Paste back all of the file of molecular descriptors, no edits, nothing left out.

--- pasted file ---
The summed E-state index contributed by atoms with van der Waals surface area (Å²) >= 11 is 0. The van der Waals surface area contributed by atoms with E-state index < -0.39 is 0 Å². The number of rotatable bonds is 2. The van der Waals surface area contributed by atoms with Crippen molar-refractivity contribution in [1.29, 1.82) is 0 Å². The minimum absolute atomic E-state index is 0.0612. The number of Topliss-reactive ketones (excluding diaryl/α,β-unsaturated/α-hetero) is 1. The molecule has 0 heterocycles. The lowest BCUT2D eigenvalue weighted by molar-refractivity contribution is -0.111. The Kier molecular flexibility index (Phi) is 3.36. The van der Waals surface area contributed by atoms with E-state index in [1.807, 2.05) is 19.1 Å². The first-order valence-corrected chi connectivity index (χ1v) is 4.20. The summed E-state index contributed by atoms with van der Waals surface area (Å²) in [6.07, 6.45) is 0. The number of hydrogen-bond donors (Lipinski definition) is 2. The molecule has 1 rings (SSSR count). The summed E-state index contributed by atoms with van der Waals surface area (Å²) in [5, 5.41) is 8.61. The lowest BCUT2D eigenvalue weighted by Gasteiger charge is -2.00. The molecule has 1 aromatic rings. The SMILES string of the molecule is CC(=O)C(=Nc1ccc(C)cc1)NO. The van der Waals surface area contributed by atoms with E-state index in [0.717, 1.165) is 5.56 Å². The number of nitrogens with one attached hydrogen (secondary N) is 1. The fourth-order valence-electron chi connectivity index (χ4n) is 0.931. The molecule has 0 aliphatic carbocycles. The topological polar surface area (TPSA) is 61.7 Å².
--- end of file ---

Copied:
The summed E-state index contributed by atoms with van der Waals surface area (Å²) >= 11 is 0. The van der Waals surface area contributed by atoms with E-state index < -0.39 is 0 Å². The number of rotatable bonds is 2. The van der Waals surface area contributed by atoms with Crippen molar-refractivity contribution in [1.29, 1.82) is 0 Å². The minimum absolute atomic E-state index is 0.0612. The number of Topliss-reactive ketones (excluding diaryl/α,β-unsaturated/α-hetero) is 1. The molecule has 0 heterocycles. The lowest BCUT2D eigenvalue weighted by molar-refractivity contribution is -0.111. The Kier molecular flexibility index (Phi) is 3.36. The van der Waals surface area contributed by atoms with E-state index in [1.807, 2.05) is 19.1 Å². The first-order valence-corrected chi connectivity index (χ1v) is 4.20. The summed E-state index contributed by atoms with van der Waals surface area (Å²) in [6.07, 6.45) is 0. The number of hydrogen-bond donors (Lipinski definition) is 2. The molecule has 1 rings (SSSR count). The summed E-state index contributed by atoms with van der Waals surface area (Å²) in [5, 5.41) is 8.61. The lowest BCUT2D eigenvalue weighted by Gasteiger charge is -2.00. The molecule has 1 aromatic rings. The SMILES string of the molecule is CC(=O)C(=Nc1ccc(C)cc1)NO. The van der Waals surface area contributed by atoms with E-state index in [0.717, 1.165) is 5.56 Å². The number of nitrogens with one attached hydrogen (secondary N) is 1. The fourth-order valence-electron chi connectivity index (χ4n) is 0.931. The molecule has 0 aliphatic carbocycles. The topological polar surface area (TPSA) is 61.7 Å².